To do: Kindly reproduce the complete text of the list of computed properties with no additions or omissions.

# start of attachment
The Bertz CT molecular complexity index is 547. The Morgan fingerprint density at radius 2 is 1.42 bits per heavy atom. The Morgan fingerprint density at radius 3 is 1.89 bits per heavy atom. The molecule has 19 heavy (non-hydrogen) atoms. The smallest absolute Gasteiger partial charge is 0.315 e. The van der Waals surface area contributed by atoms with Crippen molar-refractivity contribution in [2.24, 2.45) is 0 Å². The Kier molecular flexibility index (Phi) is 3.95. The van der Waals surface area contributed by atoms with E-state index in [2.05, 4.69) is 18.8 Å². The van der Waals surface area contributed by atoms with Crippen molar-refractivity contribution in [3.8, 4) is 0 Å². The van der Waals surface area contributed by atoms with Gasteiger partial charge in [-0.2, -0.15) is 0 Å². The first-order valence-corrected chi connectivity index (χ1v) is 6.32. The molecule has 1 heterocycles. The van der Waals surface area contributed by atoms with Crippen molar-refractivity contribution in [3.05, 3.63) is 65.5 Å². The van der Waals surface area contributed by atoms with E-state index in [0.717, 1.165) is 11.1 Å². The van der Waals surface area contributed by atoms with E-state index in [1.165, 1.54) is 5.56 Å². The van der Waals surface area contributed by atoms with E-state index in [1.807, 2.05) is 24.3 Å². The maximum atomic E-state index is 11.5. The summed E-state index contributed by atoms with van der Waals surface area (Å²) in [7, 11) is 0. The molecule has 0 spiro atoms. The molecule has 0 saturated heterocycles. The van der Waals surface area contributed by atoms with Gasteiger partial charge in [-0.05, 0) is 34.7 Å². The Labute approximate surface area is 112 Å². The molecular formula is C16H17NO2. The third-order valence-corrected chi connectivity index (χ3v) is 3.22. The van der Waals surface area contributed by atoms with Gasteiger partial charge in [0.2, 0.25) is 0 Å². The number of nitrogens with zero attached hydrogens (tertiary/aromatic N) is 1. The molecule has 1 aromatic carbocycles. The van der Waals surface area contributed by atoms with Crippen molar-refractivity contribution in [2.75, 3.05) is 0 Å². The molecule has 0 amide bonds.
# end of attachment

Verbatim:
The Bertz CT molecular complexity index is 547. The Morgan fingerprint density at radius 2 is 1.42 bits per heavy atom. The Morgan fingerprint density at radius 3 is 1.89 bits per heavy atom. The molecule has 19 heavy (non-hydrogen) atoms. The smallest absolute Gasteiger partial charge is 0.315 e. The van der Waals surface area contributed by atoms with Crippen molar-refractivity contribution in [2.24, 2.45) is 0 Å². The Kier molecular flexibility index (Phi) is 3.95. The van der Waals surface area contributed by atoms with E-state index in [2.05, 4.69) is 18.8 Å². The van der Waals surface area contributed by atoms with Crippen molar-refractivity contribution in [3.8, 4) is 0 Å². The van der Waals surface area contributed by atoms with Gasteiger partial charge in [-0.2, -0.15) is 0 Å². The first-order valence-corrected chi connectivity index (χ1v) is 6.32. The molecule has 1 heterocycles. The van der Waals surface area contributed by atoms with Crippen molar-refractivity contribution in [3.05, 3.63) is 65.5 Å². The van der Waals surface area contributed by atoms with E-state index in [0.717, 1.165) is 11.1 Å². The van der Waals surface area contributed by atoms with E-state index in [1.165, 1.54) is 5.56 Å². The van der Waals surface area contributed by atoms with E-state index in [1.807, 2.05) is 24.3 Å². The maximum atomic E-state index is 11.5. The summed E-state index contributed by atoms with van der Waals surface area (Å²) in [7, 11) is 0. The molecule has 0 spiro atoms. The molecule has 0 saturated heterocycles. The van der Waals surface area contributed by atoms with Gasteiger partial charge in [-0.05, 0) is 34.7 Å². The Labute approximate surface area is 112 Å². The molecular formula is C16H17NO2. The third-order valence-corrected chi connectivity index (χ3v) is 3.22. The van der Waals surface area contributed by atoms with Gasteiger partial charge in [0.2, 0.25) is 0 Å². The number of nitrogens with zero attached hydrogens (tertiary/aromatic N) is 1. The molecule has 1 aromatic carbocycles. The van der Waals surface area contributed by atoms with Crippen molar-refractivity contribution in [2.75, 3.05) is 0 Å². The molecule has 0 amide bonds.